One thing that is most interesting about the intermittent fasting studies is that slightly overeating on the non-fasting days (to make up for the lack of calories on fast days) yielded similar results, so it wasn’t so much about total calories as it was about the episodic deprivation.

As for me, I’m going to try the once a week deal, but I’ll start by no longer agonizing over a skipped breakfast or late dinner. What I used to think was the end of the world might just be the beginning of a new one!

Let me know of your own fasting experiences.

UPDATE: See this post on Women and Intermittent Fasting.

Further Reading:

My Carb Pyramid

Healthy Recipes

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607 Comments on "Is Intermittent Fasting Healthy?"

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GP
9 years 1 month ago

I used to do (once upon a time!) papaya juice fasts for 24-48 hours. While my whole system seemed to enjoy the “rest”… I dont think there were any long term beneficial results.. I think intermittent fasting is good for head and heart

gp in montana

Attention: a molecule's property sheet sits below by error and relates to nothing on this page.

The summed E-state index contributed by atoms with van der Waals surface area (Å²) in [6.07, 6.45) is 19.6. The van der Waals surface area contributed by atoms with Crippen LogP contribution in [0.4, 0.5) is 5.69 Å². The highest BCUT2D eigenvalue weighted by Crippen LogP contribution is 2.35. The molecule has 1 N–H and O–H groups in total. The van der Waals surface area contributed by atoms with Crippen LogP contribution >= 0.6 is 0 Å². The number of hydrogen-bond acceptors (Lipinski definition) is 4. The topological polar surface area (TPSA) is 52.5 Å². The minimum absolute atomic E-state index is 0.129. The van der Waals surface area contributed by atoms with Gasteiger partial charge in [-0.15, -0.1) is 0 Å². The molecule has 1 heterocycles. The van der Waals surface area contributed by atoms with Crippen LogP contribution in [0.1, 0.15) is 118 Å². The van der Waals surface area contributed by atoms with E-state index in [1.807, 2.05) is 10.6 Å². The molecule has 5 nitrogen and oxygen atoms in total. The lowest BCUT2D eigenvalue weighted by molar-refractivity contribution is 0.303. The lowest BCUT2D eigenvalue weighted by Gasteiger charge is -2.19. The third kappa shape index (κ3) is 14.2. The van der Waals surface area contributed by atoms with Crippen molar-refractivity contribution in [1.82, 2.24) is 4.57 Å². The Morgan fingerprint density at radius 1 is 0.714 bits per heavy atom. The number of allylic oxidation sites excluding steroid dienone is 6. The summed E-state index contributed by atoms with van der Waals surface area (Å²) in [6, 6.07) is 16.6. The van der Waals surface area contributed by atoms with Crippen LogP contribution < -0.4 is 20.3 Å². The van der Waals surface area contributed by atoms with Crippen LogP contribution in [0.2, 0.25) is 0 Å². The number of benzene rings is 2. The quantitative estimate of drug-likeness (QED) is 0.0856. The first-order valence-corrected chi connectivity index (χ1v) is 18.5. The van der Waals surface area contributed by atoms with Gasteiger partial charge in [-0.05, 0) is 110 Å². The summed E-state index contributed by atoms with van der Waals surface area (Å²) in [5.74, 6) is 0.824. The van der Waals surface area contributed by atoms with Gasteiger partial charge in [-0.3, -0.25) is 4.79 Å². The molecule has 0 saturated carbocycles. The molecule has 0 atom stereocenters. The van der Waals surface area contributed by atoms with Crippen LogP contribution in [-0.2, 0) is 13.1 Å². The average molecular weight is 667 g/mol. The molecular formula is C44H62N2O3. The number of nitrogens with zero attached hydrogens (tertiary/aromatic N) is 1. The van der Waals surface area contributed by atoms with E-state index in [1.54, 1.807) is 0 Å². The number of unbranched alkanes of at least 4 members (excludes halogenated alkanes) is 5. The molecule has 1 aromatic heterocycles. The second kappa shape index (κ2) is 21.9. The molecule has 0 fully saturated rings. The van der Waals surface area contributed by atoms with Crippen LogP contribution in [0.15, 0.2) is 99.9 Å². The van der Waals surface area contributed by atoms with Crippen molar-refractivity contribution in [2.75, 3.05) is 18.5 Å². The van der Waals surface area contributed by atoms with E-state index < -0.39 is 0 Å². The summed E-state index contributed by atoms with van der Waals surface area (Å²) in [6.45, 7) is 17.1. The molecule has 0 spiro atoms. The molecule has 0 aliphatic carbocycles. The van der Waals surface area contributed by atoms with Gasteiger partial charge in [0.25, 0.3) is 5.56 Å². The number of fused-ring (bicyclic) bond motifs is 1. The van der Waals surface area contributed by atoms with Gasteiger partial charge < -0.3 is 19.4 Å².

Intermitten Fasting Success
6 years 6 months ago

My fasting experience has been successful. I did it three or four time a week. I know some people did it once or twice a week, but still achieving good results. March marks the 5th year of my IF. I lose weight, stay fit and feel much healthier than before. Though more people should go on the IF way of eating.

MrRoberts
5 years 3 months ago
Just remember NOT to fast right after an intense workout and do give your body a chance to recover completely before start on a fasting program. I agree with some of the users in here that drinking juice on a short fast is NOT ideal since your body will think you are on a low calorie-diet instead of really fasting. I fast on water/herb teas once a week on a Sunday for 24 hours starting after lunch until noon on Monday. Again, the reason for Sunday since it is a quiet day for me and I have done my intense… Read more »
Mel
Mel
4 years 2 months ago